I'm going to go back to my standard political pitch: there is no such thing as a "long distance train".
The *so called* long-distance trains are simply corridor trains stuck end to end for lower operations costs, with sleeper service on the overnight sections for added profits.
(After looking at a lot of numbers, I am entirely sure that sleepers are more profitable than coaches on the Lake Shore Limited, and probably on most of the other Amtrak trains which have sleepers too. One should be restored to the Night Owl.)
The only long-distance train which really doesn't fit this model is the Sunset Limited, due to the vacant deserts in West Texas and in Arizona. Arguably the Capitol Limited, with unusually high end-to-end traffic, also doesn't fit this model. All the other so-called long-distance trains very clearly do fit the model of "strings of corridors", and I believe should be thought of in this manner. This does drive my support for certain proposed reroutes -- any reroute which hits a bunch of siginficant downtowns instead of hitting tiny rural towns is likely to improve the route's "corridor" character.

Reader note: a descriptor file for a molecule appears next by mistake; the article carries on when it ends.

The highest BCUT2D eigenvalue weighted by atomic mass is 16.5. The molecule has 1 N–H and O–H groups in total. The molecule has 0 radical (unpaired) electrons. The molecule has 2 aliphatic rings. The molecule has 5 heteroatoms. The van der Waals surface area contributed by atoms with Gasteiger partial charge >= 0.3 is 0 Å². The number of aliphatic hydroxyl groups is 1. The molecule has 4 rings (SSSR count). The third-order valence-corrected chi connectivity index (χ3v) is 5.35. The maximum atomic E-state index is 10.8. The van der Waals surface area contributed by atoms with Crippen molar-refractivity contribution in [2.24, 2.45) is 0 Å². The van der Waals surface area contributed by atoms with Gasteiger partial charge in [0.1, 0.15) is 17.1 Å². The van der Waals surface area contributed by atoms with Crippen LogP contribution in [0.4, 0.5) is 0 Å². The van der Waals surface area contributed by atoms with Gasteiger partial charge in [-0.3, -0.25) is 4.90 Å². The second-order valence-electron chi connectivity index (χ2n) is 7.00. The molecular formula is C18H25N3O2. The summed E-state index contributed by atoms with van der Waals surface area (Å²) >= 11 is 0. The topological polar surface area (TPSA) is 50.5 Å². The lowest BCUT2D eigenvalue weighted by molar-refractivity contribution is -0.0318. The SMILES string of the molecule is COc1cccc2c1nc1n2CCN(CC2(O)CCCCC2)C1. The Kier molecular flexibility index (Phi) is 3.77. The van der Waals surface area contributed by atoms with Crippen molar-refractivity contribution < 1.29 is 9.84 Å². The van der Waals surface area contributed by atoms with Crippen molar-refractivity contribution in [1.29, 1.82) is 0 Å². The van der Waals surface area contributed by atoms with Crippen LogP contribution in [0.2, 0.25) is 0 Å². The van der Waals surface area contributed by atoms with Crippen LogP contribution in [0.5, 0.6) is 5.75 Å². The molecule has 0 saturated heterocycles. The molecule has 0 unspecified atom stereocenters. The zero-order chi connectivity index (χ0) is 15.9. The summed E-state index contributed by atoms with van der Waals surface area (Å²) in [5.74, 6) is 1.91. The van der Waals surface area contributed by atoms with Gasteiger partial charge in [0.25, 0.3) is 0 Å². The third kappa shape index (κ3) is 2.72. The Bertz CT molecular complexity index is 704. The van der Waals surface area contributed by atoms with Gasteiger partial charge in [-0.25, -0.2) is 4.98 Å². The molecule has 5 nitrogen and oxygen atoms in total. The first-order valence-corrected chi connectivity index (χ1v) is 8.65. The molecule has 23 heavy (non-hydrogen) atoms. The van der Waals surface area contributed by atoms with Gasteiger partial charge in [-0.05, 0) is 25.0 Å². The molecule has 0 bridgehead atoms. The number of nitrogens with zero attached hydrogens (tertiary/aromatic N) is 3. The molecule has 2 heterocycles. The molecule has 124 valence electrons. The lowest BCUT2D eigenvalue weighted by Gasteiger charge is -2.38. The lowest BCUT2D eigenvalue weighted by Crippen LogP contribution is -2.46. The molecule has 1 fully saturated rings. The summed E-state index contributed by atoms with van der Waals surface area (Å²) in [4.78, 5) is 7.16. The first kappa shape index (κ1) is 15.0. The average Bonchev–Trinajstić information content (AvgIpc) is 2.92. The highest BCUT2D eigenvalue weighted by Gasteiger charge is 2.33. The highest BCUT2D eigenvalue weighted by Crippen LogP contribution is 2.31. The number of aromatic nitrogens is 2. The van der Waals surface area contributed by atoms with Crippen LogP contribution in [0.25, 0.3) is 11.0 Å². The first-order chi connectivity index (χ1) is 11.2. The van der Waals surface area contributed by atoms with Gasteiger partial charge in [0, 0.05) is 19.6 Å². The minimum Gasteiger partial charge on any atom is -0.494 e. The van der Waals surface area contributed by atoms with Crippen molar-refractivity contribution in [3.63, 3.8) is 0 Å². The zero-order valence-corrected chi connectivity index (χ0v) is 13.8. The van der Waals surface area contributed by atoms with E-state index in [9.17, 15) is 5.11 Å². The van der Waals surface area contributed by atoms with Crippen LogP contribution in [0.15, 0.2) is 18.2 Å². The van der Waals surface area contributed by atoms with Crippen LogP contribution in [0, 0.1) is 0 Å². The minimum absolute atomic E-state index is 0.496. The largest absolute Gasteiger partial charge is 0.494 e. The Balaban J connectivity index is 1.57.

As for dining cars... well, you want to feed people if they're on the train too long. How much people care about this (versus brown-bagging it) seems to be regional, though. According to the last set of studies I read, namely the PIPs, the only train which gets high coach patronage in the dining cars (I think it's around half coach passengers) is the Lake Shore Limited. It's evidently the most profitable train to put a dining car on. (So Amtrak, put the dining car back already, ya dopes!) I figure this is because it goes to three areas with high restaurant prices (NY, Chicago, and Boston) -- also three cities where there are a lot of well-to-do people who don't drive -- and so I think it attracts non-price-sensitive riders more than some of the other trains.